November 22, 2008

Astronauts step out for longest, hardest spacewalk

Astronauts stepped out for the longest and hardest spacewalk of their mission Saturday to wrap up greasy repair work on a gummed-up joint at the international space station.

As spacewalk No. 3 was getting under way, a new recycling system for converting urine into drinking water broke down again.

It was the third day in a row that the urine processor inexplicably shut down, and it appeared to be the same kind of sluggish motor trouble seen before. Engineers on the ground scrambled to figure out what might be wrong; the problem could jeopardize NASA's plan to return recycled water to Earth aboard space shuttle Endeavour next weekend.

The $154 million water recycling system, delivered a week ago by space shuttle Endeavour, is essential for allowing more astronauts to live on the space station next year.

Saturday's spacewalk by Heidemarie Stefanyshyn-Piper and Stephen Bowen focused entirely on the clogged solar wing-rotating joint. The joint stopped working properly more than a year ago, after it became jammed with metal grit from grinding parts, and cannot keep the solar wings on the right side of the space station pointed toward the sun.

The astronauts got started on the unprecedented clean and lube job — and bearing replacements — on Tuesday.

NASA expected Saturday's spacewalk repairs to last at least seven hours. Any chores left undone could be squeezed into the fourth and final spacewalk of the mission Monday. That's when astronauts are supposed to grease up the good rotary joint on the left side of the orbiting complex.

Stefanyshyn-Piper — who lost a $100,000 tool kit during Tuesday's spacewalk — had to share grease guns with Bowen 225 miles up. To make up for the grease gun shortage, they took out a caulking gun normally reserved for repairs to the shuttle's heat shield.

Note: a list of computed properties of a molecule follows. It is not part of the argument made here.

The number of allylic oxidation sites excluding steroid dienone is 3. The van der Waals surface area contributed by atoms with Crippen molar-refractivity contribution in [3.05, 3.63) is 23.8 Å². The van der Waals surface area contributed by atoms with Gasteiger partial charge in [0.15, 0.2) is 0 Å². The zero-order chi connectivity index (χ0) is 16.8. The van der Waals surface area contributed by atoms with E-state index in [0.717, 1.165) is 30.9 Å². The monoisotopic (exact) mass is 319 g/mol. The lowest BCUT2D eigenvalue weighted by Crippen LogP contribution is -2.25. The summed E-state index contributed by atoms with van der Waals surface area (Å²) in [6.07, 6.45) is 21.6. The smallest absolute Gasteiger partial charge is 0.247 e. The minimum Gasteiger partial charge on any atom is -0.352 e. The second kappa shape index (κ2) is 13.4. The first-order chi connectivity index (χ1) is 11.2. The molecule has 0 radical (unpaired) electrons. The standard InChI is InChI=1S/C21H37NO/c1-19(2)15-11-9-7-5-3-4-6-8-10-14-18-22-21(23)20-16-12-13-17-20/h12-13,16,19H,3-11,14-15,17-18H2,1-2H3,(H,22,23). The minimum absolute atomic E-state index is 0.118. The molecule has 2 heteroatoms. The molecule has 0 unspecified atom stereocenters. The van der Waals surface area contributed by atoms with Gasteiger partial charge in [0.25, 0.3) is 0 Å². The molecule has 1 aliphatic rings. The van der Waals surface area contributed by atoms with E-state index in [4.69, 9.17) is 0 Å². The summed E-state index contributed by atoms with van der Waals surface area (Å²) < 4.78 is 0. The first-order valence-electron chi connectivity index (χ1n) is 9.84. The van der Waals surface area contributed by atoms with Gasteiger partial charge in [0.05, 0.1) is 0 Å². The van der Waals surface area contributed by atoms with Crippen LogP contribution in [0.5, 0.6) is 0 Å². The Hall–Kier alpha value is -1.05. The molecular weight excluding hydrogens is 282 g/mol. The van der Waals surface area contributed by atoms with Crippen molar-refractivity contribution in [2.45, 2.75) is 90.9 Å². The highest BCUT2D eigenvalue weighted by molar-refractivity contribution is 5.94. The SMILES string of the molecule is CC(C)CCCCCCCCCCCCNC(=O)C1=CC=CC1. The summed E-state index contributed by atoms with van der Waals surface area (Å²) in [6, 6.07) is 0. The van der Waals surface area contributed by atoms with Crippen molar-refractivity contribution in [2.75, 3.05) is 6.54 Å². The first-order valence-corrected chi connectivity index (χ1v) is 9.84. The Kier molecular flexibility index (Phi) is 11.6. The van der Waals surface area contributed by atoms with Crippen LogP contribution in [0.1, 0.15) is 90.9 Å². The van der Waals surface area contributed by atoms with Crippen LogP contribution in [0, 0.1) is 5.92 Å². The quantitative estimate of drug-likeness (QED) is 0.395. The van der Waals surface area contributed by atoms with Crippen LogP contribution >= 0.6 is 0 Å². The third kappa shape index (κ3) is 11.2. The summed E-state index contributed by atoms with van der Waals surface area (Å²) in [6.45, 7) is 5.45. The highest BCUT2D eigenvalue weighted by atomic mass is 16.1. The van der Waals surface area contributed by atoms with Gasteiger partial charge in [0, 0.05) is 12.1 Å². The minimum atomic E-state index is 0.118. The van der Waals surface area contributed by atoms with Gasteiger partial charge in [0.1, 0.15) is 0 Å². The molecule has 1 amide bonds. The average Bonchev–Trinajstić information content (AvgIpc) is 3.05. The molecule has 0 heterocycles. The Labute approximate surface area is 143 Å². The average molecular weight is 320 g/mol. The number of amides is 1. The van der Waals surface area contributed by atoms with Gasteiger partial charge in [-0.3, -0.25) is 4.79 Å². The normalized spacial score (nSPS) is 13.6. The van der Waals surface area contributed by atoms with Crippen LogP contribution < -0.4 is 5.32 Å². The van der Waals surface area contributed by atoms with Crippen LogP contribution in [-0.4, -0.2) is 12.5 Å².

As for the broken urine-recycling system, flight controllers and astronauts alike were disappointed when it stopped working again Saturday. Mission Control radioed up the bad news just before the spacewalk began.

"I'm very sorry to hear that," astronaut Sandra Magnus replied.

Earlier Saturday, flight director Brian Smith said the machine for converting sweat and other condensation into drinking water was working fine, and that the two crews were trying to create more condensation in order to collect samples. The astronauts turned off the air conditioner on the Russian side of the space station, cranked up the heat in the docked shuttle, and waited for condensation to form on equipment in the American compartments.

Even though there would be no samples of urine-converted water, at least there would be samples of processed condensation if the plan works, Smith said.

NASA wants samples of the recycled water returned aboard Endeavour in order to conduct tests and ensure that it's safe to drink. The equipment is supposed to run for at least 90 days before anyone takes a sip.

The space agency cannot expand the size of the space station crew from three to six unless the water recycling system is working. NASA still hopes for that to happen by June.

Endeavour is supposed to leave the space station on Thanksgiving, but its departure could be put back a day in order to collect enough samples from the recycling equipment.

Source: The Associated Press

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